FIG. 1 is a longitudinal section through a weapon illustrating a trigger arrangement according to the invention;
FIG. 2 is a longitudinal section of the trigger arrangement illustrated in a single shot firing position;
FIG. 3 is a longitudinal section illustrating the trigger arrangement in a continuous firing position;
FIG. 4 is a partial longitudinal section of another embodiment of the trigger arrangement of the invention;
FIG. 5 is another section view of the embodiment shown in FIG. 4; and
FIG. 6 is a section taken in the direction of the arrow in FIG. 4.
FIG. 7 is an enlarged schematic side view of the trigger arrangement of the present invention showing the trigger and trigger spring.
Generally, the invention relates to a trigger arrangement that includes a retaining mechanism to maintain the firing lever in a desired mode. The invention is implemented as an improvement of a known construction now used in a G3 rifle. This leads to improved operation without the above-explained deficiencies. However, the invention is intended to be used in any rifle, such as a stroking-up rapid-fire pistol, sub-machine gun or stroking-up machine gun.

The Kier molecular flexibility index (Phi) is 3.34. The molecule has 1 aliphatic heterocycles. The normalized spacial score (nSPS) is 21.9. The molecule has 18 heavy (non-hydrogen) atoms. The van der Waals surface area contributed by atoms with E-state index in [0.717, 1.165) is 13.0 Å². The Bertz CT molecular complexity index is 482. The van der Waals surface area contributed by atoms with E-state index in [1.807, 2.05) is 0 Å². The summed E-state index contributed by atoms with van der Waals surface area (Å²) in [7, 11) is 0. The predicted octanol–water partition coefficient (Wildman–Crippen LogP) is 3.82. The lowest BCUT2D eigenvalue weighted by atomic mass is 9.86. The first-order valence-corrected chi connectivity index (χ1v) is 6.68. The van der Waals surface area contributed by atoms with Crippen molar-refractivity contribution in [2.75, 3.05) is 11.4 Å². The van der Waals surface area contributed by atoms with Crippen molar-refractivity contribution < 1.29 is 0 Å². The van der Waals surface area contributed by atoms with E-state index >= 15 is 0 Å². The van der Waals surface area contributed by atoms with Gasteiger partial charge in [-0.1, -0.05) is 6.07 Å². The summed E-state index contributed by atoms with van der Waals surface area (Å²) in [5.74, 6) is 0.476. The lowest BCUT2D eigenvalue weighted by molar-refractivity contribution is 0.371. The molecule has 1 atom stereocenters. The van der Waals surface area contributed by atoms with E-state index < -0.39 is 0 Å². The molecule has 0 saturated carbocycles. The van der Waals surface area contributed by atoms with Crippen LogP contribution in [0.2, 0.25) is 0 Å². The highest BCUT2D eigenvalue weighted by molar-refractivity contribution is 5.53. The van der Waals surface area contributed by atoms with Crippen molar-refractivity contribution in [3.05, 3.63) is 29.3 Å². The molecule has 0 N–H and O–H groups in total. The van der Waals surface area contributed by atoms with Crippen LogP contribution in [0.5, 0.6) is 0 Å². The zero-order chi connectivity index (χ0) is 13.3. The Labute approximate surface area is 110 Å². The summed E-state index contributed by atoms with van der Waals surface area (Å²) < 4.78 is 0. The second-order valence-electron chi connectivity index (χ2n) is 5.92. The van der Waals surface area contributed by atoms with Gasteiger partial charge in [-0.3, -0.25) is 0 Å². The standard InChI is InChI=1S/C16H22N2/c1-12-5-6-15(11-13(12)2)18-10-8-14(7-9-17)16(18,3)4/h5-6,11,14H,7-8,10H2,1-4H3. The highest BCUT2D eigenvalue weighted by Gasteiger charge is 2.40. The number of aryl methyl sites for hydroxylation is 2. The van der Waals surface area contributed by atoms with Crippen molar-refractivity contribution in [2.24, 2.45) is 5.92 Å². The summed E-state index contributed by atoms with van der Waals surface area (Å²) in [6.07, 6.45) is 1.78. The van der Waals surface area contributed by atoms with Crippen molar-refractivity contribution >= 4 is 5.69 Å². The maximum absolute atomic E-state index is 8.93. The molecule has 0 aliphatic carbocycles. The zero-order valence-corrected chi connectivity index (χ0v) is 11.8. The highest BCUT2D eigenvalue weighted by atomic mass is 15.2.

In the specification, it should be understood that certain position designations such as "above", "forward", etc. are made with reference to a weapon which is in a normal use position with a bore axis (or barrel central axis) horizontally disposed. "Forward" and "rearward" are used relative to the firing direction.
FIG. 1 shows a grip piece 1 preferably fabricated of pressure-cast, plastic. The upper part of the grip piece is formed by a case which is substantially closed on all sides and on the underside of which there is molded a grip 3. A trigger arrangement 5 according to the invention is seated in the interior of the case.